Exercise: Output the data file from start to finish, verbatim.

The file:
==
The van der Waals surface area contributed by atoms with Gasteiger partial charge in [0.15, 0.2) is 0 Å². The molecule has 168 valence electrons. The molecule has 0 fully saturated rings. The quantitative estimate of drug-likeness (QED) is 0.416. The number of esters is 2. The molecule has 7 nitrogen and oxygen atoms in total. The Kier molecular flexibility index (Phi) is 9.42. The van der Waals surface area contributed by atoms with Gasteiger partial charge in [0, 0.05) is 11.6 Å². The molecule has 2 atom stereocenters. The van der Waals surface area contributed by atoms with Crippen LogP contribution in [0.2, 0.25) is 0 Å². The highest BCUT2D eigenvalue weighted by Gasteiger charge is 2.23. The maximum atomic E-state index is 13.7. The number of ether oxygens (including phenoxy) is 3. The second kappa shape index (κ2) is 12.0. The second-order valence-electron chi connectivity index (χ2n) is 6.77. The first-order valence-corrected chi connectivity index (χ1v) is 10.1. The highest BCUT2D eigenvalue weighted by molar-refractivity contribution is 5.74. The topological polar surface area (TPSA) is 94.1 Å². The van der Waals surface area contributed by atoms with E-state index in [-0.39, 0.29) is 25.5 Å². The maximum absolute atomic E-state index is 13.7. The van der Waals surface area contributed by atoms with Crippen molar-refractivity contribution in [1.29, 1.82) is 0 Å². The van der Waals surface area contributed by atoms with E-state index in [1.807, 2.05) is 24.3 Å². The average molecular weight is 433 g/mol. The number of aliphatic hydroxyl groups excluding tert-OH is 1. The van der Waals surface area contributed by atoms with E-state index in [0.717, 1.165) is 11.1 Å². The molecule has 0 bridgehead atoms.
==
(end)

The van der Waals surface area contributed by atoms with Gasteiger partial charge in [0.15, 0.2) is 0 Å². The molecule has 168 valence electrons. The molecule has 0 fully saturated rings. The quantitative estimate of drug-likeness (QED) is 0.416. The number of esters is 2. The molecule has 7 nitrogen and oxygen atoms in total. The Kier molecular flexibility index (Phi) is 9.42. The van der Waals surface area contributed by atoms with Gasteiger partial charge in [0, 0.05) is 11.6 Å². The molecule has 2 atom stereocenters. The van der Waals surface area contributed by atoms with Crippen LogP contribution in [0.2, 0.25) is 0 Å². The highest BCUT2D eigenvalue weighted by Gasteiger charge is 2.23. The maximum atomic E-state index is 13.7. The number of ether oxygens (including phenoxy) is 3. The second kappa shape index (κ2) is 12.0. The second-order valence-electron chi connectivity index (χ2n) is 6.77. The first-order valence-corrected chi connectivity index (χ1v) is 10.1. The highest BCUT2D eigenvalue weighted by molar-refractivity contribution is 5.74. The topological polar surface area (TPSA) is 94.1 Å². The van der Waals surface area contributed by atoms with E-state index in [-0.39, 0.29) is 25.5 Å². The maximum absolute atomic E-state index is 13.7. The van der Waals surface area contributed by atoms with Crippen molar-refractivity contribution in [1.29, 1.82) is 0 Å². The van der Waals surface area contributed by atoms with E-state index in [1.807, 2.05) is 24.3 Å². The average molecular weight is 433 g/mol. The number of aliphatic hydroxyl groups excluding tert-OH is 1. The van der Waals surface area contributed by atoms with E-state index in [0.717, 1.165) is 11.1 Å². The molecule has 0 bridgehead atoms.